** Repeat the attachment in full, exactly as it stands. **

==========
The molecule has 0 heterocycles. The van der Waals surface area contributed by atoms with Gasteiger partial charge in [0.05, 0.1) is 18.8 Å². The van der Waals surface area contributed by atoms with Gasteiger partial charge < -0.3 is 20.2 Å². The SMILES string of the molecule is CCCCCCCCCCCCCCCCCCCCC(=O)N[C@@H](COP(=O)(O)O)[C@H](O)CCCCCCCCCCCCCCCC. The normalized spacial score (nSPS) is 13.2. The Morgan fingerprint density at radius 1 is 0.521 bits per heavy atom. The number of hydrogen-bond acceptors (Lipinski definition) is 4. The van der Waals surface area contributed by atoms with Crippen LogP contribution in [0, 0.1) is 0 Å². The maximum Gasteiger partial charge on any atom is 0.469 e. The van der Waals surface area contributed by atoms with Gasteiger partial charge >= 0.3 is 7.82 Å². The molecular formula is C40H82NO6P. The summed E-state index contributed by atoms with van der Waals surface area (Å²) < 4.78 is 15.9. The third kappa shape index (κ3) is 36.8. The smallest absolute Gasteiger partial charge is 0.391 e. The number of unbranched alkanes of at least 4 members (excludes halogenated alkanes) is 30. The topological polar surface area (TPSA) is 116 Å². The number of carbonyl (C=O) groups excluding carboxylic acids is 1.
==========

The molecule has 0 heterocycles. The van der Waals surface area contributed by atoms with Gasteiger partial charge in [0.05, 0.1) is 18.8 Å². The van der Waals surface area contributed by atoms with Gasteiger partial charge < -0.3 is 20.2 Å². The SMILES string of the molecule is CCCCCCCCCCCCCCCCCCCCC(=O)N[C@@H](COP(=O)(O)O)[C@H](O)CCCCCCCCCCCCCCCC. The normalized spacial score (nSPS) is 13.2. The Morgan fingerprint density at radius 1 is 0.521 bits per heavy atom. The number of hydrogen-bond acceptors (Lipinski definition) is 4. The van der Waals surface area contributed by atoms with Crippen LogP contribution in [0, 0.1) is 0 Å². The maximum Gasteiger partial charge on any atom is 0.469 e. The van der Waals surface area contributed by atoms with Gasteiger partial charge >= 0.3 is 7.82 Å². The molecular formula is C40H82NO6P. The summed E-state index contributed by atoms with van der Waals surface area (Å²) < 4.78 is 15.9. The third kappa shape index (κ3) is 36.8. The smallest absolute Gasteiger partial charge is 0.391 e. The number of unbranched alkanes of at least 4 members (excludes halogenated alkanes) is 30. The topological polar surface area (TPSA) is 116 Å². The number of carbonyl (C=O) groups excluding carboxylic acids is 1.